And in contrast to pendennis' steady claim, did the SU use German POWs as well for human experiments, see Mairanowski.
 

Nemowork

Ad Honorem
Jan 2011
8,446
South of the barcodes
#5
Most apparently died in one way or another during Soviet captivity. At least some were held in Siberian concentration camps until long after the war ended. I'v saw some newspaper reports (?) many years ago that claimed a tiny fraction of Germans believed held as POWs had been repatriated to ... East Germany (?)

Since you've pricked my interest, I look forward to hearing more about the fate of those who had the misfortune to fall into Soviet hands.
It depends when they were captured.

The Stalingrad troops had been starved to the point where their heart muscles were degenerating and men dropped dead of sudden heart attacks at the age of 19 and 20, then due to lack of food and transport for the Soviet troops never mind prisoners they ended up being marched into captivity in prison camps.

They had a 10% chance of survival.

On the other hand later war prisoners where the Soviets had established camps, routines for prisoner treatment and adequate supplies coming in either from the west or from reorganised food production including some of it by the prisoners themselves tended to do better.

It kind of depended where, how and by who they were taken prisoner, assuming they even were taken prisoner in the first place.

SS and NKVD troops tended to be killed on the spot unless they were part of a large surrender, Italian, Rumanian and Hungarian troops had better chances.
 

funakison

Ad Honorem
Oct 2012
5,381
Between a rock and a hard place
#6
According to soviet figures over 350,000 out of 2,000,000 German Pow`s died.

[ame=http://en.wikipedia.org/wiki/German_prisoners_of_war_in_the_Soviet_Union]German prisoners of war in the Soviet Union - Wikipedia, the free encyclopedia[/ame]
 

beorna

Ad Honoris
Jan 2010
17,473
-
#7
According to soviet figures over 350,000 out of 2,000,000 German Pow`s died.

German prisoners of war in the Soviet Union - Wikipedia, the free encyclopedia
Yes according to soviet figures. Of the 110,000 POW in Stalingrad only 5000 came home. From the 115,000 POWs of the jassy-Kishinew operation already 55,000 died before they left Romania. Today still 80,000 are missed. Ca. 75000 of the 150,000 POW of bagration didn't come home. That's 260,000 dead POWs of only three battles. In total ca. 1.1 million Germans out of ca. 3.1 million soldiers.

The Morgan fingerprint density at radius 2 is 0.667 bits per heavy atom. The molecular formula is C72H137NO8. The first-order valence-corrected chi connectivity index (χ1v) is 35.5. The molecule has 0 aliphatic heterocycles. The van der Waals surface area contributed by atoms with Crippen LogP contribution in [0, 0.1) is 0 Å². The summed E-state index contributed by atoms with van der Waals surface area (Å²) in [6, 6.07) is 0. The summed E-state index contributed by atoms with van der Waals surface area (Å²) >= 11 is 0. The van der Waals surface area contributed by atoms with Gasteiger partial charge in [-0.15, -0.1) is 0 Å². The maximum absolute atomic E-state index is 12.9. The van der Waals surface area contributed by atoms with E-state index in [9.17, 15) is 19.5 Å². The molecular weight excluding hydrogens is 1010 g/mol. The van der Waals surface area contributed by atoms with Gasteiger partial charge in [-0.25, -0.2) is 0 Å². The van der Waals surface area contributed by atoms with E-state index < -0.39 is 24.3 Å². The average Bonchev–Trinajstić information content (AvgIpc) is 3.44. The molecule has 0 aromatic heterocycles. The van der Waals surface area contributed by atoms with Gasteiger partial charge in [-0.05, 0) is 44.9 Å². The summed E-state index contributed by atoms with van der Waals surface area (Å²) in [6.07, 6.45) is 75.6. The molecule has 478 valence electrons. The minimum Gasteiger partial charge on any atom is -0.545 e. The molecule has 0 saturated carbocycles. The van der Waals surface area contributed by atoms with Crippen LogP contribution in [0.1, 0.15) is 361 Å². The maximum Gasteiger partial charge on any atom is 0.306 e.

Oct 2014
5,123
On the prowl.
#8
Another disgusting posting by you. Jazz bands, live comfortable and then Nazi officers, criminal attack etc. They were Wehrmacht officers, not nazi officers. And yes the officers lived under better conditions than common soldiers, but not all officers, because the Soviets differentiated between officers and staff officers (major and higher). Yes, the camps had sometimes bands, there were sometimes football matches, there was sometimes cinema or theatre. All this had Auschwitz, too and nobody would call it a comfortable place. Some of the officers mentioned above changed the side and worked for the Soviets. They lived widely under good conditions, common officers not. They usually got not bigger rations of food than the common soldiers, some cigarettes more. 300 gramms of black bread, water soup, fish heads. They had to work. In an officers POW camp in the baltics, the officers had to orhanize wood for fire in winter even with temperatures below 20 degrees. Sibirian camps were worse. before they arrived in these camps, they had to march days and weeks, robbed, beaten by civilians, humiliated by the guards, some shot in place, the weak executed. More than 30% of all soldiers did not get home.
And in contrast to pendennis' steady claim, did the SU use German POWs as well for human experiments, see Mairanowski.
Thank you for responding to that ridiculous post. I think that person has a problem. I will say that he made it sound so good to be a German POW in the USSR that I wanted to call a travel agent to try and book tickets at one of those camps for my next vacation!
 

beorna

Ad Honoris
Jan 2010
17,473
-
#9
Thank you for responding to that ridiculous post. I think that person has a problem. I will say that he made it sound so good to be a German POW in the USSR that I wanted to call a travel agent to try and book tickets at one of those camps for my next vacation!
Indeed, I wanted to suggest that, too :) German camps for Soviet POWs were inhuman, KZ were inhuman. But there is no need to declare Soviet POW camps as holiday resorts.
 

funakison

Ad Honorem
Oct 2012
5,381
Between a rock and a hard place
#10
Yes according to soviet figures. Of the 110,000 POW in Stalingrad only 5000 came home. From the 115,000 POWs of the jassy-Kishinew operation already 55,000 died before they left Romania. Today still 80,000 are missed. Ca. 75000 of the 150,000 POW of bagration didn't come home. That's 260,000 dead POWs of only three battles. In total ca. 1.1 million Germans out of ca. 3.1 million soldiers.
Point taken, to make matters worse i am not sure how reliable the MIA figures are either.